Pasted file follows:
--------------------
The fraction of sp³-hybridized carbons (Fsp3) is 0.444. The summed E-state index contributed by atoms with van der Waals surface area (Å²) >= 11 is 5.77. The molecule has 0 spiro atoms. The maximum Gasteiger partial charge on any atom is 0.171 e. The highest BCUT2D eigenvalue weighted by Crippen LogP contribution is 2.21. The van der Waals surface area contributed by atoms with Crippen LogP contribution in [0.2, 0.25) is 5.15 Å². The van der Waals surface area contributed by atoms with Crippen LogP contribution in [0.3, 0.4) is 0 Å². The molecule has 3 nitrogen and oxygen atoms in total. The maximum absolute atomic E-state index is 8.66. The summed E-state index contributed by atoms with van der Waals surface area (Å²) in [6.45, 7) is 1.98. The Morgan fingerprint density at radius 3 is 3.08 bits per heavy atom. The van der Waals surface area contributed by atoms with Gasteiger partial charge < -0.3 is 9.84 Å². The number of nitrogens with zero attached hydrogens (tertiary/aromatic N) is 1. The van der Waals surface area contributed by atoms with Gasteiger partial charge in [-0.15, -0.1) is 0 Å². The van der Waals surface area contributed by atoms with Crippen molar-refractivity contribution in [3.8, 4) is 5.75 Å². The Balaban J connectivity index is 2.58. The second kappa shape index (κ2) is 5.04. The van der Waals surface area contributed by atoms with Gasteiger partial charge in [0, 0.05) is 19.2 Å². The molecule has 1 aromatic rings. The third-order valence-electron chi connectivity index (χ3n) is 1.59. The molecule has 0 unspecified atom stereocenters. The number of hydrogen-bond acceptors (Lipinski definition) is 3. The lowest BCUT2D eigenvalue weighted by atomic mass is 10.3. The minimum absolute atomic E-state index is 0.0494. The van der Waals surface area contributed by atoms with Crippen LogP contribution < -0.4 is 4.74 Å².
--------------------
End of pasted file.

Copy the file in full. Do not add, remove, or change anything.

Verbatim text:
The fraction of sp³-hybridized carbons (Fsp3) is 0.444. The summed E-state index contributed by atoms with van der Waals surface area (Å²) >= 11 is 5.77. The molecule has 0 spiro atoms. The maximum Gasteiger partial charge on any atom is 0.171 e. The highest BCUT2D eigenvalue weighted by Crippen LogP contribution is 2.21. The van der Waals surface area contributed by atoms with Crippen LogP contribution in [0.2, 0.25) is 5.15 Å². The van der Waals surface area contributed by atoms with Crippen LogP contribution in [0.3, 0.4) is 0 Å². The molecule has 3 nitrogen and oxygen atoms in total. The maximum absolute atomic E-state index is 8.66. The summed E-state index contributed by atoms with van der Waals surface area (Å²) in [6.45, 7) is 1.98. The Morgan fingerprint density at radius 3 is 3.08 bits per heavy atom. The van der Waals surface area contributed by atoms with Gasteiger partial charge < -0.3 is 9.84 Å². The number of nitrogens with zero attached hydrogens (tertiary/aromatic N) is 1. The van der Waals surface area contributed by atoms with Gasteiger partial charge in [-0.15, -0.1) is 0 Å². The van der Waals surface area contributed by atoms with Crippen molar-refractivity contribution in [3.8, 4) is 5.75 Å². The Balaban J connectivity index is 2.58. The second kappa shape index (κ2) is 5.04. The van der Waals surface area contributed by atoms with Gasteiger partial charge in [0, 0.05) is 19.2 Å². The molecule has 1 aromatic rings. The third-order valence-electron chi connectivity index (χ3n) is 1.59. The molecule has 0 unspecified atom stereocenters. The number of hydrogen-bond acceptors (Lipinski definition) is 3. The lowest BCUT2D eigenvalue weighted by atomic mass is 10.3. The minimum absolute atomic E-state index is 0.0494. The van der Waals surface area contributed by atoms with Crippen LogP contribution < -0.4 is 4.74 Å².